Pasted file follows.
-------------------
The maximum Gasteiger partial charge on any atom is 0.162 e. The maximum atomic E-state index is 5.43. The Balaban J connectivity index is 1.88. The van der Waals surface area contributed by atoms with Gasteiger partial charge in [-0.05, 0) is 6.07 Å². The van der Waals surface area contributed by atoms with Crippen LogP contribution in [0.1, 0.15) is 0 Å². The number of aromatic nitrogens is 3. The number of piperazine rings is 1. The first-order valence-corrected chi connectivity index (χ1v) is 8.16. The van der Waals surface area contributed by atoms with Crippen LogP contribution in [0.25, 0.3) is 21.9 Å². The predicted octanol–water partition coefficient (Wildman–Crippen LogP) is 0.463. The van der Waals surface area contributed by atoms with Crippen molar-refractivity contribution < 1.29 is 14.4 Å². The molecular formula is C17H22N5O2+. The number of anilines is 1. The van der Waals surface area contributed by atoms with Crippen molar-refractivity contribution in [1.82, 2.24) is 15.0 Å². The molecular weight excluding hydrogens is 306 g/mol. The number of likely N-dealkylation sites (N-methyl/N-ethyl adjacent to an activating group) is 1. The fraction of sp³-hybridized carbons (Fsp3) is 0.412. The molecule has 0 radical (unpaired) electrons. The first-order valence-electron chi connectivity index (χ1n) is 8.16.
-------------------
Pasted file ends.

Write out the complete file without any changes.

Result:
The maximum Gasteiger partial charge on any atom is 0.162 e. The maximum atomic E-state index is 5.43. The Balaban J connectivity index is 1.88. The van der Waals surface area contributed by atoms with Gasteiger partial charge in [-0.05, 0) is 6.07 Å². The van der Waals surface area contributed by atoms with Crippen LogP contribution in [0.1, 0.15) is 0 Å². The number of aromatic nitrogens is 3. The number of piperazine rings is 1. The first-order valence-corrected chi connectivity index (χ1v) is 8.16. The van der Waals surface area contributed by atoms with Crippen LogP contribution in [0.25, 0.3) is 21.9 Å². The predicted octanol–water partition coefficient (Wildman–Crippen LogP) is 0.463. The van der Waals surface area contributed by atoms with Crippen molar-refractivity contribution < 1.29 is 14.4 Å². The molecular formula is C17H22N5O2+. The number of anilines is 1. The van der Waals surface area contributed by atoms with Crippen molar-refractivity contribution in [1.82, 2.24) is 15.0 Å². The molecular weight excluding hydrogens is 306 g/mol. The number of likely N-dealkylation sites (N-methyl/N-ethyl adjacent to an activating group) is 1. The fraction of sp³-hybridized carbons (Fsp3) is 0.412. The molecule has 0 radical (unpaired) electrons. The first-order valence-electron chi connectivity index (χ1n) is 8.16.